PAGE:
The hall of mirrors

Pictured: S H Foulkes (1898-1976), born Siegmund Heinrich Fuchs.

In Blue-Eyed Son – the story of an adoption (2004), Nicky Campbell tells how he traced first his birth mother Stella, and then his half sister Esther, who was born before him, had another father, and was adopted into a different family. Now parents themselves, they have met and have begun the search for their respective birth fathers:

“…After a knowing glance she told me that near her house there is a hall of mirrors. It’s a bizarre and disorientating experience. You are surrounded by the strange and surreal. You glimpse yourself and other people coming from all directions in all shapes, all forms and sizes and you’re really not sure who is real and who isn’t. When you find the exit and return to daylight, it’s a good feeling. Esther explained more: “I felt I had just come out of it with Stella, you and the whole regressionary experience.” She explained she didn’t want to go into another hall of mirrors. “I didn’t want to put myself through any more distortions of reality. You think you are looking at other people but, in fact, you’re looking at yourself.”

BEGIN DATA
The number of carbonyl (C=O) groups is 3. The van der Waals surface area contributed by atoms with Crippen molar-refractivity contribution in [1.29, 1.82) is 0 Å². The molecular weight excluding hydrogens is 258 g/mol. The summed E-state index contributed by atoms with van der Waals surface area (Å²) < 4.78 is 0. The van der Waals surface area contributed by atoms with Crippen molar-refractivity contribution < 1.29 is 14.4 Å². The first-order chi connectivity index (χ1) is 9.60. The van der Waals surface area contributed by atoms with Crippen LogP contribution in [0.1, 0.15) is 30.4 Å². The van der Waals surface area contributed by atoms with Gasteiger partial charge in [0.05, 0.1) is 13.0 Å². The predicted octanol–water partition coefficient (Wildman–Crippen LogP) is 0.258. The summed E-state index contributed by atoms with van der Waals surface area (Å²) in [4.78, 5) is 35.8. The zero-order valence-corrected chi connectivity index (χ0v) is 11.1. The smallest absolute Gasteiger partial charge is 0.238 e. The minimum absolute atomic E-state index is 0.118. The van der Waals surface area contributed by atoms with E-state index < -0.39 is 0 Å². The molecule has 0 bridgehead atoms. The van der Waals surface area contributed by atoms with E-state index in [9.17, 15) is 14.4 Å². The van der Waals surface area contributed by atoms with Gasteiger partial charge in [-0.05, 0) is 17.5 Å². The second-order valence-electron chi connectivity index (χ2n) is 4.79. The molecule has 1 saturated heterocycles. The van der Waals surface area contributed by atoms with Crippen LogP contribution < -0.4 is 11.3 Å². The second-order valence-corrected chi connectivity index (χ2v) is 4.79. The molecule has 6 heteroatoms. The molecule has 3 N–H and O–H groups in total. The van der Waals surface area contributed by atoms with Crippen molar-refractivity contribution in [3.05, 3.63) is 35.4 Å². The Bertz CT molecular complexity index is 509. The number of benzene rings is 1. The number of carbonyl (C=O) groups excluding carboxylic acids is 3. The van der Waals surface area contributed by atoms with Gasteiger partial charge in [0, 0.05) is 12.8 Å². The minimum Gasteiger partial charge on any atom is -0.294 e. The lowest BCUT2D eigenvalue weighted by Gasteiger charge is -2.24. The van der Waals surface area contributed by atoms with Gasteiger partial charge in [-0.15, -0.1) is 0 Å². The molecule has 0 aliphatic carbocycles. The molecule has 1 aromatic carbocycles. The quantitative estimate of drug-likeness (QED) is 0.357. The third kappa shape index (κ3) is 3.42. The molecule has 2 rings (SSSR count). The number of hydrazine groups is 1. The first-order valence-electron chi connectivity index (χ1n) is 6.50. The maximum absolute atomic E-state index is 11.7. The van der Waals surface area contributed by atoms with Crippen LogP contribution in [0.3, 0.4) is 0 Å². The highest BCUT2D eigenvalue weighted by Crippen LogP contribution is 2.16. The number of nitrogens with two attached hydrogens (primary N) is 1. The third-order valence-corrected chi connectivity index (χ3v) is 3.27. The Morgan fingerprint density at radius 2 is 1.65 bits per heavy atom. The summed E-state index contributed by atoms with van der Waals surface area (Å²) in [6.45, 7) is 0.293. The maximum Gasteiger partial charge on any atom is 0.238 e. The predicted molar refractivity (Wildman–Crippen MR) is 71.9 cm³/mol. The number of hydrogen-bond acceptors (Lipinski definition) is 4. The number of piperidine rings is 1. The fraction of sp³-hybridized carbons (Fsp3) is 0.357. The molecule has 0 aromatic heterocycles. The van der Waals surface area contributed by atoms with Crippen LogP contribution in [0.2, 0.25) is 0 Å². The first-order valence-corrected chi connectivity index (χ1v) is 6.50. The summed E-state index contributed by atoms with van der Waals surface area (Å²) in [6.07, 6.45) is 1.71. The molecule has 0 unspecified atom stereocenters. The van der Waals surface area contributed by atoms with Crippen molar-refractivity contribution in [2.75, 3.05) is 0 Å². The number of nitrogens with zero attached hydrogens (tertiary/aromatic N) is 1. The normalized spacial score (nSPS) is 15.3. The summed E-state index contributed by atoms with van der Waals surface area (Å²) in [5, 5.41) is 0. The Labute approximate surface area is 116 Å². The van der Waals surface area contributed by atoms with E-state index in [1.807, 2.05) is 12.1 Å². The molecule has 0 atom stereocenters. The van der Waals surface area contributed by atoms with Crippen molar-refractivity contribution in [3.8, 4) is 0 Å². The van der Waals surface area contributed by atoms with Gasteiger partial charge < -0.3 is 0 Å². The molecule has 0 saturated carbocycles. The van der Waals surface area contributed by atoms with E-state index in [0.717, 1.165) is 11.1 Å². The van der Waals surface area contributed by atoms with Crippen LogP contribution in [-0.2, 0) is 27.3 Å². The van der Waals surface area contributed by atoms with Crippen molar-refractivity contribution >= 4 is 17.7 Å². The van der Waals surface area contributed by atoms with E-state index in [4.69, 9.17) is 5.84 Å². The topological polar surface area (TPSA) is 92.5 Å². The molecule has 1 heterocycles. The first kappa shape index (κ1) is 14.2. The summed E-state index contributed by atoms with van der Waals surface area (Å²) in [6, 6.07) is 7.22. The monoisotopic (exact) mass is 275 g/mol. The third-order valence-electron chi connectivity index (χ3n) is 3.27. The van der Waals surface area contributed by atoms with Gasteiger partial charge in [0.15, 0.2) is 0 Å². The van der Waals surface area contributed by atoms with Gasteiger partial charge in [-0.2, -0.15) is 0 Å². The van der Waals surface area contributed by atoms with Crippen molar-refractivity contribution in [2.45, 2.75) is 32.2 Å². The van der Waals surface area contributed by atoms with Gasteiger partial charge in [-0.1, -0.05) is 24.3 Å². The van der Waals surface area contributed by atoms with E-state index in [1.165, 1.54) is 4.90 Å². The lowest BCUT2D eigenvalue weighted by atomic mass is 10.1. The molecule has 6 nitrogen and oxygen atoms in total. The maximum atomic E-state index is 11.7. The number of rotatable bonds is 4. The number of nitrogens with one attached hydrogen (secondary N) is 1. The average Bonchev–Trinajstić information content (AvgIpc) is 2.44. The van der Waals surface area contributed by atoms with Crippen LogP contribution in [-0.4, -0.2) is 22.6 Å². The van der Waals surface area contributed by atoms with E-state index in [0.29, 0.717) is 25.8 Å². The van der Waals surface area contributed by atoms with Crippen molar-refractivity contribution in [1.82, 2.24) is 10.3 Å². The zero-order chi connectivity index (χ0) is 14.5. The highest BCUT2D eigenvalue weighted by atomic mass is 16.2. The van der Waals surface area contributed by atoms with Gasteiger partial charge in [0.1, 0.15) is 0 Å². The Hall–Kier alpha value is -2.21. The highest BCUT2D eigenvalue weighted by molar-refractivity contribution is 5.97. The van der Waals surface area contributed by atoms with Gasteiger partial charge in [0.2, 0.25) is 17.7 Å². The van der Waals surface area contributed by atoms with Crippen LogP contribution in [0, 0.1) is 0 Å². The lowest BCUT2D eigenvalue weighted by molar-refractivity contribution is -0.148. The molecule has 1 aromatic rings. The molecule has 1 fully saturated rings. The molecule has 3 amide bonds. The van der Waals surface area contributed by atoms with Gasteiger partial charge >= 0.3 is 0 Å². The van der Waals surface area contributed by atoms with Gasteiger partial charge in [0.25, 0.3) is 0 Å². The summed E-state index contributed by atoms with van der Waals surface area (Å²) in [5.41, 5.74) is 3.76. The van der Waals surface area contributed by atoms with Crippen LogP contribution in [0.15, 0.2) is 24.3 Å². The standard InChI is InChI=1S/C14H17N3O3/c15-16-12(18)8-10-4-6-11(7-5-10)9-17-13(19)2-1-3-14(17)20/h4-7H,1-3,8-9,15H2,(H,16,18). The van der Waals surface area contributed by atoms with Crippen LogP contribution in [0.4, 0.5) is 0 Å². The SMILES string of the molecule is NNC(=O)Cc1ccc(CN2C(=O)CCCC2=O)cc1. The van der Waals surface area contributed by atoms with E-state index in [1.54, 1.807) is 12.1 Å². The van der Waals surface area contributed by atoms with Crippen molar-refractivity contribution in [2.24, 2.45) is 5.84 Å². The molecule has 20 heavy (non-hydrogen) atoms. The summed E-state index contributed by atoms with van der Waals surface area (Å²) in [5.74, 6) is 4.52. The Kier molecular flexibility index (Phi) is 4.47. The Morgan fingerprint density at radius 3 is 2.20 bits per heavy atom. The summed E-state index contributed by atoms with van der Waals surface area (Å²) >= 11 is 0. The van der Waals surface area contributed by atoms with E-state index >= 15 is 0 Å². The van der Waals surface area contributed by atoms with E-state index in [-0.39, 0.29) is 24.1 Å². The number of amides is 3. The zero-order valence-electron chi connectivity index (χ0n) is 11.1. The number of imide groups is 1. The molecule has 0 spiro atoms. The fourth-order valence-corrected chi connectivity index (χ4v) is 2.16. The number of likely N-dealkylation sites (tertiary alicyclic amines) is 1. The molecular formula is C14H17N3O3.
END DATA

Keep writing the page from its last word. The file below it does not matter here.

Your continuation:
Esther called it the “hall of mirrors”. For my friend Jack at the BBC it is “bother”. They mean the same thing. As to why I wanted to go into the hall of mirrors, take a trip on this emotional helter-skelter or leap on the Elsinore ghost train, Esther says she doesn’t think I really understood why.

“You’re perfectly good at understanding the motivations of others, just hopeless when it comes to your own.” “.

S H Foulkes, psychiatrist and psychoanalyst once quoted: “It is easier to see the other person’s problems than one’s own.”. He later wrote of “Mirror phenomena” as a major therapeutic factor in group-analytic Psychotherapy:

“The group situation has been likened to a hall of mirrors where an individual is confronted with various aspects of his social, psychological or body image. By a careful inner assessment of these aspects, he can achieve in time a personal image of himself not grossly out of keeping with the external and objective evaluation. He can discover his real identity and link it up with past identities.”.

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